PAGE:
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John Daly

John Daly

Dr. John C.K. Daly is the chief analyst for Oilprice.com, Dr. Daly received his Ph.D. in 1986 from the School of Slavonic and East European…

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Croatia’s INA Oil Company, Caught Between al Assad and a Hard Place

As international pressure tightens against the regime of Syrian President Bashar al Assad, the Croatian national oil joint stock company Industrija Nafte (Oil Industry, or INA) is coming under increasing pressure to divest itself of its concessions in the increasingly civil war torn country.

But there’s a catch – Zagreb-based INA is a subsidiary of Hungary's Magyar Olaj es Gazipari Reszvenytarsasag (or MOL). MOL Group owns 47.16 percent of INA, the Republic of Croatia (represented by the Croatian government) - 44.84 percent and private investors - 7.9 percent.

With its 2010 revenue of $4.28 billion, INA is Croatia's largest company. INA’s website notes, “Today, INA is a medium-sized European oil company with a leading role in the oil business in Croatia and a significant role in the region in the areas of oil and gas exploration and production, oil processing, and oil and oil products distribution.”

According to Croatian Finance Minister Slavko Linic, INA would be the entity to decide about the possible sale of its Syrian hydrocarbon concessions, adding that MOL could not force INA to divest its interests before adding that INA’s management must accordingly implement whatever policy it deems best for the company.

The news follows last month’s announcement by MOL that INA further reduced its oil and natural gas output in Syria by about 1,300 barrels per day (bpd) on top of a 1,500 bpd cut in September from its previous level of roughly 7,900 bpd.

Why?

Well, Hungary is a member of the 27-nation European Union and Croatia hopes to join the EU next year, so has been adjusting its policies accordingly, and the EU's and European Commission’s tightening restrictions on Syria have had an increasingly negative impact on INA.

Even worse, INA is experiencing increasing difficulties in collecting its revenues from its Syrian partner for its share of hydrocarbon production.

But is INA gearing up to divest itself of its Syrian assets?

Not so, according to the company, which refuted an article entitled, “'MOL considering sale of INA's oil fields in Syria” in Croatia’s Jutarnji List daily newspaper, published on 18 January.

It’s not a minor investment, as INA’s Syrian oil field investments are worth an estimated $1 billion.

On its website under the heading “Main Line of Business” INA noted, “In last few years in Syria we had six commercial discoveries and there we produce natural gas, crude oil and condensate. The Hayan bloc in Syria is our most successful concession abroad in the history of the company.”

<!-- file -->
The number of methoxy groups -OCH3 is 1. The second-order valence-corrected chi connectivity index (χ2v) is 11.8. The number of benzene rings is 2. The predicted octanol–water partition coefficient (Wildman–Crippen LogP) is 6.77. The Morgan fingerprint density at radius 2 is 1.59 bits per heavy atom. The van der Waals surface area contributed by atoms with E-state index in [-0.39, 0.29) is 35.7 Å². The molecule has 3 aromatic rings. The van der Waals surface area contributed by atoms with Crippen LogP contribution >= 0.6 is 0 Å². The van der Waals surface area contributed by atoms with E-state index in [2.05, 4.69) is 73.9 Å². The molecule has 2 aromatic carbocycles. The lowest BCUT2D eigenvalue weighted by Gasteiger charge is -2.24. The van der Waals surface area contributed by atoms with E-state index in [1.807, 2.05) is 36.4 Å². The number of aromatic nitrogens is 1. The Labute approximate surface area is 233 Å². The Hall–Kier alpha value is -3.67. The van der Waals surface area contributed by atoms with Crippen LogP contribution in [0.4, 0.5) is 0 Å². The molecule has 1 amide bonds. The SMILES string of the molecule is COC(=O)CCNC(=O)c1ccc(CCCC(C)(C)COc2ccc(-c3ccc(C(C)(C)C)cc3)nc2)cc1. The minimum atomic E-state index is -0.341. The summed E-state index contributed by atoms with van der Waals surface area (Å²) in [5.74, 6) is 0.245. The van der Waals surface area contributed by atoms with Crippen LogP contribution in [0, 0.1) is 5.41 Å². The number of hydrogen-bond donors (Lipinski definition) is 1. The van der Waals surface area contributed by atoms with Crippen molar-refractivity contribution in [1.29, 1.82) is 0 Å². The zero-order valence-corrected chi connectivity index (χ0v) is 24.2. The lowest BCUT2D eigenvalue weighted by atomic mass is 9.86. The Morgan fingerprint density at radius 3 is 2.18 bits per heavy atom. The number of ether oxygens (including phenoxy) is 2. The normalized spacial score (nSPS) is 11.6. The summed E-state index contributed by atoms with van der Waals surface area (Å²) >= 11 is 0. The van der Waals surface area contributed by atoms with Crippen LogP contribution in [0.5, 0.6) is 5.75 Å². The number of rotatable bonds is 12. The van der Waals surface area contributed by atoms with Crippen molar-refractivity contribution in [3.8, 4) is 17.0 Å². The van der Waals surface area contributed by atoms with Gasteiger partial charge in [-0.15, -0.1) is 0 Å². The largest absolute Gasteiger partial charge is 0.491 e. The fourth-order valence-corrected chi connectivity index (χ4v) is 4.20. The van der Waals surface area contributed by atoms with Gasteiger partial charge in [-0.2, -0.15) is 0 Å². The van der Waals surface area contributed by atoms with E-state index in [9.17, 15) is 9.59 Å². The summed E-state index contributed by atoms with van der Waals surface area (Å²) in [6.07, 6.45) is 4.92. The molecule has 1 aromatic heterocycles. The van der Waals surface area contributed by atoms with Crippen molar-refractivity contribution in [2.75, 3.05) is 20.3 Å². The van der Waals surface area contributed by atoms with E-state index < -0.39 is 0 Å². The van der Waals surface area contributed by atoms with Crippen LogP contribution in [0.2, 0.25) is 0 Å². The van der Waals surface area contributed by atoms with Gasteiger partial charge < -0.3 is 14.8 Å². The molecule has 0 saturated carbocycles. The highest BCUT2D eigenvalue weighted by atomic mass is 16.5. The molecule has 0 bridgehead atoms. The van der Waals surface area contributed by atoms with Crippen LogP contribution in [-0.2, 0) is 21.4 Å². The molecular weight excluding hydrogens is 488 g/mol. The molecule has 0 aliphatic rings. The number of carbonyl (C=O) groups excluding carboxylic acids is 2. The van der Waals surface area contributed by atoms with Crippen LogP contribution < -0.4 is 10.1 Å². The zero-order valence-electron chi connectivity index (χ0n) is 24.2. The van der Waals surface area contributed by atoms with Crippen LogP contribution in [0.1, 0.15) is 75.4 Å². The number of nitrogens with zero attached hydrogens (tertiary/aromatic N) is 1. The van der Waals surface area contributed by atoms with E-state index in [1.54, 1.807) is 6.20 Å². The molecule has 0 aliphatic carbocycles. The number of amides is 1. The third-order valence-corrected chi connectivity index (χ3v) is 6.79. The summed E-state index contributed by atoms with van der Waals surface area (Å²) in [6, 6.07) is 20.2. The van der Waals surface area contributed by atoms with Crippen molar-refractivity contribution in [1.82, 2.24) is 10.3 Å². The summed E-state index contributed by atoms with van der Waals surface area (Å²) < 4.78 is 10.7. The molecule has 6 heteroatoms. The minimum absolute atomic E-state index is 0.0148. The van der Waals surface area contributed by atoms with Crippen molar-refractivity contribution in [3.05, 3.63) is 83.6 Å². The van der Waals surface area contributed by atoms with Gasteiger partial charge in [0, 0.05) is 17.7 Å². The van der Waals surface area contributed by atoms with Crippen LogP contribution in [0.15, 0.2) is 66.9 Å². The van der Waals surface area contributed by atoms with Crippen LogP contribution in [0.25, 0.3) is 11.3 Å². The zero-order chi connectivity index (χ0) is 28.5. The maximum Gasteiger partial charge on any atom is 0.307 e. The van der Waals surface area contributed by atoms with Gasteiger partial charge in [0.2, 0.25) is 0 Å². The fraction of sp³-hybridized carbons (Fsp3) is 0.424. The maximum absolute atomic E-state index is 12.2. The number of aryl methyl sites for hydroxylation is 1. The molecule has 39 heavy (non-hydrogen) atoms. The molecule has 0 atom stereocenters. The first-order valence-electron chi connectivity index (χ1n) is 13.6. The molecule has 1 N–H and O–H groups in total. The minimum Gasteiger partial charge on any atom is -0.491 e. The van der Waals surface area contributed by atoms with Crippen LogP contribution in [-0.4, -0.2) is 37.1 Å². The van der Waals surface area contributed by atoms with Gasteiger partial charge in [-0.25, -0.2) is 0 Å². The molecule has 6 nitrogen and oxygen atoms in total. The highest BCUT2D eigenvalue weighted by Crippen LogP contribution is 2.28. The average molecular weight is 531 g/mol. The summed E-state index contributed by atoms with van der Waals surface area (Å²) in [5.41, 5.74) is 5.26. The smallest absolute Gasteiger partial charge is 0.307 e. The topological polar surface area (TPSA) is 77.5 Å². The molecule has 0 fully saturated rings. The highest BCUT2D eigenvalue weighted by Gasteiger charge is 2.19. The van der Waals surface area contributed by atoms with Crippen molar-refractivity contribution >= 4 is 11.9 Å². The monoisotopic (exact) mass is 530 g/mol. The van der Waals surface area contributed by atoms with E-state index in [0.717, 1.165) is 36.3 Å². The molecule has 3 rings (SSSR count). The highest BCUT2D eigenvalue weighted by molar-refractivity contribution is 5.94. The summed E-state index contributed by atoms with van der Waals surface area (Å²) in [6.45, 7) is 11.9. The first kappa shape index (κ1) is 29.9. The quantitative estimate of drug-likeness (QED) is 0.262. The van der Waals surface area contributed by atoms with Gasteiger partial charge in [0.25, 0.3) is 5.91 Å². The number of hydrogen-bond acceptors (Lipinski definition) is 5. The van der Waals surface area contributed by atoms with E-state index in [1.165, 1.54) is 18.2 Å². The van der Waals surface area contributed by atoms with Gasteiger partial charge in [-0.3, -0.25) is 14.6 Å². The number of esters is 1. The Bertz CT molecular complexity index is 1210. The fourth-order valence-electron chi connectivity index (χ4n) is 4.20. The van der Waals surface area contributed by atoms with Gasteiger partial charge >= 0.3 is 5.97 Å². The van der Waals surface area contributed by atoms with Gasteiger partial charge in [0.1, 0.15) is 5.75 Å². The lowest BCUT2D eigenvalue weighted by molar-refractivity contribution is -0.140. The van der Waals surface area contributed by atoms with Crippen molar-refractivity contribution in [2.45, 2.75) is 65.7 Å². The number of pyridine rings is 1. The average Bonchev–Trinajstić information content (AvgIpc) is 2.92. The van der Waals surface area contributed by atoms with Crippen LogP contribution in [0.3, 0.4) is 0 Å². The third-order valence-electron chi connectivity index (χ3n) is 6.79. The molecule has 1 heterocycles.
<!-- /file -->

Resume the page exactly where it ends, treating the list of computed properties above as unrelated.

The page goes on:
And what exactly does INA have in its Hayan concessionary bloc?

Six oil, natural gas and condensate fields - Jihar, Palmyra, al Mahr, Jazal, Mustadira and Mazrur, where INA began exploration activities in 1998 and which were completed in 2007.

A lot to walk away from.

INA released a statement commenting, “INA says it is not considering the disposal of oil and gas fields and such a possibility has not been discussed at any level of management. A potential major asset sale of this magnitude requires the support of both major shareholders of INA, the government of Croatia and MOL. Therefore, no single shareholder alone can consider such a business transaction," adding that INA supports the development of its Syrian project as "one of the most successful foreign projects in which (INA) significant financial resources and expert capacities have been invested."

On 18 January some Croatian media speculated that MOL wants to sell INA's Syrian oilfields to Russian partner Rosneft in order to weaken the Croatian company.

When queried about the situation, Croatian Minister of Finance Slavko Linic supported INA’s position, replying that INA had invested a great deal of capital in Syria and “MOL cannot get INA to sell the oil fields, because all people, even those from MOL-INA must pursue the policy of the INA to keep the funds invested and ensure that investment’s return. MOL may have another opinion but it must currently pursuing INA’s policy.”

When asked if the government would sit down with the Hungarians Linic replied that in the next few weeks the paramount issue was the people who will sit on the INA Supervisory Board, after which the government would then "have a very clear and transparent message for the people who will represent the government in INA.”

Linic repeated his suggestion that the government would seek to amend the INA shareholder agreement and his belief that MOL would agree to the proposed changes.

INA’s dolorous experience illustrates perfectly the perils of the “new” Eastern Europe, unevenly amalgamated into the European Union, nevertheless being subjected to hardball tactics from fellow former Soviet satellite states as well as the blandishments of Russian Prime Minister Vladimir Putin’s post-USSR Russian Federation buccaneering capitalist energy conglomerates.

Fueling the matrix’s complexity, when the pious pronouncements of Brussels are overlaid on top of the intricacies of the Middle East’s “Arab Spring,” well – the only certainty is that INA and MOL shareholders may have to wait awhile to see their profits from their investments.

By. John C.K. Daly of Oilprice.com




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